The 7 Most Intriguing Philosophical Arguments for the Existence of God

I knew there was a reason I never pined to be a philosophy major in college.  Although Descartes gets my vote for being eminently mathematical and practical.

Posted from WordPress for Android via my Samsung smartphone. Please excuse any misspellings. Ciao, Jon

Addendum from my uncle:

There were five “proofs” in my day, and two arguments why there couldn’t be a God.

What all these arguments (pro and con) lack, even the ones which are “sufficient” is that they aren’t “necessary.” They might explain how God might be possible, or not possible, (some better than others) but they don’t PROVE the existence or nonexistence of God.

Therefore, they fail to accomplish what they purport to do: prove the existence of God.

You’ll notice Pascal’s Wager is not among them. That’s because it isn’t a proof, but a means of choosing among choices.

My reading of Christian theory about God (as opposed to what the Bible says, since it assumes that God exists and anyone who thinks otherwise is a fool) is that God designed the universe so his presence (or absence) CAN’T be proved. That forces each of us to believe and act on your belief for our own reasons, not because you “have to.” It’s a blend of Free Will, Faith and Love.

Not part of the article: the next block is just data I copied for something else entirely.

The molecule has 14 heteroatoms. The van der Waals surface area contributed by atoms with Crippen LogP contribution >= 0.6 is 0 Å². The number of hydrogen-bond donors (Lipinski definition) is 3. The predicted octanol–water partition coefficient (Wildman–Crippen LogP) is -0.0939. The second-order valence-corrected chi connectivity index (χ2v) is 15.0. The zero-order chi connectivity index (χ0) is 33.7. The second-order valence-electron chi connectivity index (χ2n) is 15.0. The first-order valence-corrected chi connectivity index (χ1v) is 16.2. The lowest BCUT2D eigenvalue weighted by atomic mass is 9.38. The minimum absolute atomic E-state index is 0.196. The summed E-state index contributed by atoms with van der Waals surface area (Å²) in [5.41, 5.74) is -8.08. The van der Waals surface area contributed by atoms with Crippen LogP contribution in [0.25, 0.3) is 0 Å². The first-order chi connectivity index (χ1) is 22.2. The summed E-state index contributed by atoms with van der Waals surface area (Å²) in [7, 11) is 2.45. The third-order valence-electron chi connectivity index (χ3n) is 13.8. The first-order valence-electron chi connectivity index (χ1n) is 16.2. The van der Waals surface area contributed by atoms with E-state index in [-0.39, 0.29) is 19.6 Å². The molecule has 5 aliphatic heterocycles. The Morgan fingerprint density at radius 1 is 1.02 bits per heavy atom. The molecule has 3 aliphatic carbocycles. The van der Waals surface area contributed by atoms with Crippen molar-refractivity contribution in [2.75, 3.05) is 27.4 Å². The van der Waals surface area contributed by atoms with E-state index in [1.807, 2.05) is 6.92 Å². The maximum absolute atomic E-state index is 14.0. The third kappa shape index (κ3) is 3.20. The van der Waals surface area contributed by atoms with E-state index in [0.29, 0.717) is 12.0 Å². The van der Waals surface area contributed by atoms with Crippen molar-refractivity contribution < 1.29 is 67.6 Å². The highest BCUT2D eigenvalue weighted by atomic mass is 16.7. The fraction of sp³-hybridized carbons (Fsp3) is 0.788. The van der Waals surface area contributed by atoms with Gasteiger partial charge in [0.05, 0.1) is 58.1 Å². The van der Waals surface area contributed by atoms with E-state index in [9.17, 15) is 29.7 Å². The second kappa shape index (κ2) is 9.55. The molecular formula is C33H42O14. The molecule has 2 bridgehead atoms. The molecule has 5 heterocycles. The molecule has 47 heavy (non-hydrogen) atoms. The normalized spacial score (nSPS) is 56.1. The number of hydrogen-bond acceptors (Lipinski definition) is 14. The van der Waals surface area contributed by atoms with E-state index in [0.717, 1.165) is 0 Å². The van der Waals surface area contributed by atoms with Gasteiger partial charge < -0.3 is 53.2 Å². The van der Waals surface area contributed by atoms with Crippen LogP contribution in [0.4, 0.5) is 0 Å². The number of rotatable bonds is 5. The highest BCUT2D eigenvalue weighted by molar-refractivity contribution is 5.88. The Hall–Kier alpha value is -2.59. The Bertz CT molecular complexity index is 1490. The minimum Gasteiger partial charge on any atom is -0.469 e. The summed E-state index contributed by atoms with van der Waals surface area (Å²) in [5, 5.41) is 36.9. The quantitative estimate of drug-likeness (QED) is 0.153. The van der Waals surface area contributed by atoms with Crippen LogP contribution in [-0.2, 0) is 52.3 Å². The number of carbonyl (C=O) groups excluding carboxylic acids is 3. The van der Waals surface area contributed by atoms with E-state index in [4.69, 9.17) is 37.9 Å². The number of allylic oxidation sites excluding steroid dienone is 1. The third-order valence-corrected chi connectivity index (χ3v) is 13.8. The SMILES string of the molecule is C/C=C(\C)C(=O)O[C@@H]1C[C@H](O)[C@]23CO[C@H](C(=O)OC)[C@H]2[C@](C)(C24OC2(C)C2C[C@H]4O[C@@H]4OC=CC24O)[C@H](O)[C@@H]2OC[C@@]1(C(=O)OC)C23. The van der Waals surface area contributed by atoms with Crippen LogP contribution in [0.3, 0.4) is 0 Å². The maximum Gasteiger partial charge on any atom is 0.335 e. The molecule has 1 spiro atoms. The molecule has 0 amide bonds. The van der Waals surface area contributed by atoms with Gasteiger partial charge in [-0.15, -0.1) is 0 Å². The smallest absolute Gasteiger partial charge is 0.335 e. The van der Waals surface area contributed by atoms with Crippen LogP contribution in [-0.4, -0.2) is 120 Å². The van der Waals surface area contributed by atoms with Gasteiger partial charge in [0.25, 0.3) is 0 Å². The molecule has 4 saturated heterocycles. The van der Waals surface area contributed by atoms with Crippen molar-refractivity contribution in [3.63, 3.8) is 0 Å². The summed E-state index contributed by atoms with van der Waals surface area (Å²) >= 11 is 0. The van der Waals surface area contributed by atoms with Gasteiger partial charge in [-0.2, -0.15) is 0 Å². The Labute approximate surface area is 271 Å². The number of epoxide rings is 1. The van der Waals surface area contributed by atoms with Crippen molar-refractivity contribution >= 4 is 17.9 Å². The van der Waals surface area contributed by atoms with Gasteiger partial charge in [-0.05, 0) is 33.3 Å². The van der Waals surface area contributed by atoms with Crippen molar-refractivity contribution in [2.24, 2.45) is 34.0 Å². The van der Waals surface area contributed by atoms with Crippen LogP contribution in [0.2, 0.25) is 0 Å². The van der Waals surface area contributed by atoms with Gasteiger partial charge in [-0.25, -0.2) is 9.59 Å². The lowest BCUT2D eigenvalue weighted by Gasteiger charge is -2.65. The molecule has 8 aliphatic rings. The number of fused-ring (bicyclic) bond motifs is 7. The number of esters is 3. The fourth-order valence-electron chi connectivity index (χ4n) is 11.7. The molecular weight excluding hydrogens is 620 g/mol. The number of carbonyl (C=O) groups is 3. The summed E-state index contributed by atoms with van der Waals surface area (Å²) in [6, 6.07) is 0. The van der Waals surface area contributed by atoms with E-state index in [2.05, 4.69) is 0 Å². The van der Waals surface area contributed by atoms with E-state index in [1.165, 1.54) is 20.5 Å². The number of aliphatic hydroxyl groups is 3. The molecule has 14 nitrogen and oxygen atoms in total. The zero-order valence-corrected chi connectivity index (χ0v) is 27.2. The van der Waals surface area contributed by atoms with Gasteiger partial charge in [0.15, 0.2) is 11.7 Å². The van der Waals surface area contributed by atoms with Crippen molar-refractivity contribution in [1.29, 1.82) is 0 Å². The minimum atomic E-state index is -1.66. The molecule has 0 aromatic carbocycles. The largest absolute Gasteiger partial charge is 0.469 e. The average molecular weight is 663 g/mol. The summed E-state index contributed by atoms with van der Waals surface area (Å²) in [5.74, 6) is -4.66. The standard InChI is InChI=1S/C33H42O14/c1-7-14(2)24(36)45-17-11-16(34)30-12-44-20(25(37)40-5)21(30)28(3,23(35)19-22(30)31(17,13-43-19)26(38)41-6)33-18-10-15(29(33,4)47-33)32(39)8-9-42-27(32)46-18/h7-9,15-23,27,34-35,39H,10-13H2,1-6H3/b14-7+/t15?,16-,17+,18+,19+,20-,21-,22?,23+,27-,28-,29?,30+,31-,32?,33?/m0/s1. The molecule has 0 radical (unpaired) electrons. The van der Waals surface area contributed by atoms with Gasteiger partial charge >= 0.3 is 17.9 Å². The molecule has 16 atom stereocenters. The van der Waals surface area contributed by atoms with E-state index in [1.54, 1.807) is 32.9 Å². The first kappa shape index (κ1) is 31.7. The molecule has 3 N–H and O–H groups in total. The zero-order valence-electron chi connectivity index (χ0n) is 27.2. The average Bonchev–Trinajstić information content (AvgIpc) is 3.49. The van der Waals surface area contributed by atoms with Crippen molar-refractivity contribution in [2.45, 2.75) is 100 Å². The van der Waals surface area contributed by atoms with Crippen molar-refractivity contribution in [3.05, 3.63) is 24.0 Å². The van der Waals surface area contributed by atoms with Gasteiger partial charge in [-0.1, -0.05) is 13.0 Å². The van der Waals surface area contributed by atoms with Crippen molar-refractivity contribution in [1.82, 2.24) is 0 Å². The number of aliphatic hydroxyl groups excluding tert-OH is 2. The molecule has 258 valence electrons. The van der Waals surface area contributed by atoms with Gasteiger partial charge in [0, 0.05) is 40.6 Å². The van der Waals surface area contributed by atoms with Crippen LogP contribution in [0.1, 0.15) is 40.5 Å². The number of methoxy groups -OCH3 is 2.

I’m almost sorry I wasted all those college courses on philosophy (though it’s occasionally fun to throw our that I majored in philosophy in college–a more useless degree I cannot imagine), except that it prepared me not to believe anything advertisers or politicians say–even if I want to believe it. (“If it sounds too good to be true, it probably is too good to be true.”)

On the other hand, it cleared the decks for me to not waste time on either these proofs or Darwinism or naturalism or whatever is seeking the ruling principle of my life. Otherwise, we (serious philosophers) spend all out time trying to define terms because none of us mean quite the same thing by the same words (see “logical positivism”). Most modern philosophers are either apologists for science or mystics. (Not to be confused with ethicists, who are usually the most intellectually immoral people existing.)

More than you probably wanted to know. And certainly more than I intended to say.